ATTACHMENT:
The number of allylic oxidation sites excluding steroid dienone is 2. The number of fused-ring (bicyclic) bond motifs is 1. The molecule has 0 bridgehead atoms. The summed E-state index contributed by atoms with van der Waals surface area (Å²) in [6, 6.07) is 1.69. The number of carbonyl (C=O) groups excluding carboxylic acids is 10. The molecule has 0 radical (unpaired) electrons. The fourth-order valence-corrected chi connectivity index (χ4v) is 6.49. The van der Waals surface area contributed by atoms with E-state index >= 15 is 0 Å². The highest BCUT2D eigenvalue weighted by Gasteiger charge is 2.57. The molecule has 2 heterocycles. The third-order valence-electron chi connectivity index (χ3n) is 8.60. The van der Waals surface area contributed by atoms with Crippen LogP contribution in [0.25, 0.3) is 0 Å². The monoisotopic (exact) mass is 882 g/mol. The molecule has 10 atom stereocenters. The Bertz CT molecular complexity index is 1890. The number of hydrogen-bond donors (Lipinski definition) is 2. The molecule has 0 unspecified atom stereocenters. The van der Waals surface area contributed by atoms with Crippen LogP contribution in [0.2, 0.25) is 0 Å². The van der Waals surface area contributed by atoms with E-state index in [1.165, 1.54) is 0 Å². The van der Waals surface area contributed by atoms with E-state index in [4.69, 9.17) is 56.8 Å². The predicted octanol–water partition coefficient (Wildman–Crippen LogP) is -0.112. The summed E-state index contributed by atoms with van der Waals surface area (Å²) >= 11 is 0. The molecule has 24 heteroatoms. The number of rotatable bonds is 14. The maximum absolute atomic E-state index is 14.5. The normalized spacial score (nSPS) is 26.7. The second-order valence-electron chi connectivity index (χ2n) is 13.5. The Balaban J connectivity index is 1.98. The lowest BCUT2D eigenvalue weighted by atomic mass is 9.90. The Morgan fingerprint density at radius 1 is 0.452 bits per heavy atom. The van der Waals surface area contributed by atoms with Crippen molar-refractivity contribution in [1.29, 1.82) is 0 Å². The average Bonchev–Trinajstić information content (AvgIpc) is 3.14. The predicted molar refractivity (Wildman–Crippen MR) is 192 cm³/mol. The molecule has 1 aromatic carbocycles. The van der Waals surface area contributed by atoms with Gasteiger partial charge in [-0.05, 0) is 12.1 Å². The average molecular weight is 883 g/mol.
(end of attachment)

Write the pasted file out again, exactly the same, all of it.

The number of allylic oxidation sites excluding steroid dienone is 2. The number of fused-ring (bicyclic) bond motifs is 1. The molecule has 0 bridgehead atoms. The summed E-state index contributed by atoms with van der Waals surface area (Å²) in [6, 6.07) is 1.69. The number of carbonyl (C=O) groups excluding carboxylic acids is 10. The molecule has 0 radical (unpaired) electrons. The fourth-order valence-corrected chi connectivity index (χ4v) is 6.49. The van der Waals surface area contributed by atoms with E-state index >= 15 is 0 Å². The highest BCUT2D eigenvalue weighted by Gasteiger charge is 2.57. The molecule has 2 heterocycles. The third-order valence-electron chi connectivity index (χ3n) is 8.60. The van der Waals surface area contributed by atoms with Crippen LogP contribution in [0.25, 0.3) is 0 Å². The monoisotopic (exact) mass is 882 g/mol. The molecule has 10 atom stereocenters. The Bertz CT molecular complexity index is 1890. The number of hydrogen-bond donors (Lipinski definition) is 2. The molecule has 0 unspecified atom stereocenters. The van der Waals surface area contributed by atoms with Crippen LogP contribution in [0.2, 0.25) is 0 Å². The van der Waals surface area contributed by atoms with E-state index in [1.165, 1.54) is 0 Å². The van der Waals surface area contributed by atoms with E-state index in [4.69, 9.17) is 56.8 Å². The predicted octanol–water partition coefficient (Wildman–Crippen LogP) is -0.112. The summed E-state index contributed by atoms with van der Waals surface area (Å²) >= 11 is 0. The molecule has 24 heteroatoms. The number of rotatable bonds is 14. The maximum absolute atomic E-state index is 14.5. The normalized spacial score (nSPS) is 26.7. The second-order valence-electron chi connectivity index (χ2n) is 13.5. The Balaban J connectivity index is 1.98. The lowest BCUT2D eigenvalue weighted by atomic mass is 9.90. The Morgan fingerprint density at radius 1 is 0.452 bits per heavy atom. The van der Waals surface area contributed by atoms with Crippen molar-refractivity contribution in [1.29, 1.82) is 0 Å². The average Bonchev–Trinajstić information content (AvgIpc) is 3.14. The predicted molar refractivity (Wildman–Crippen MR) is 192 cm³/mol. The molecule has 1 aromatic carbocycles. The van der Waals surface area contributed by atoms with Gasteiger partial charge in [-0.05, 0) is 12.1 Å². The average molecular weight is 883 g/mol.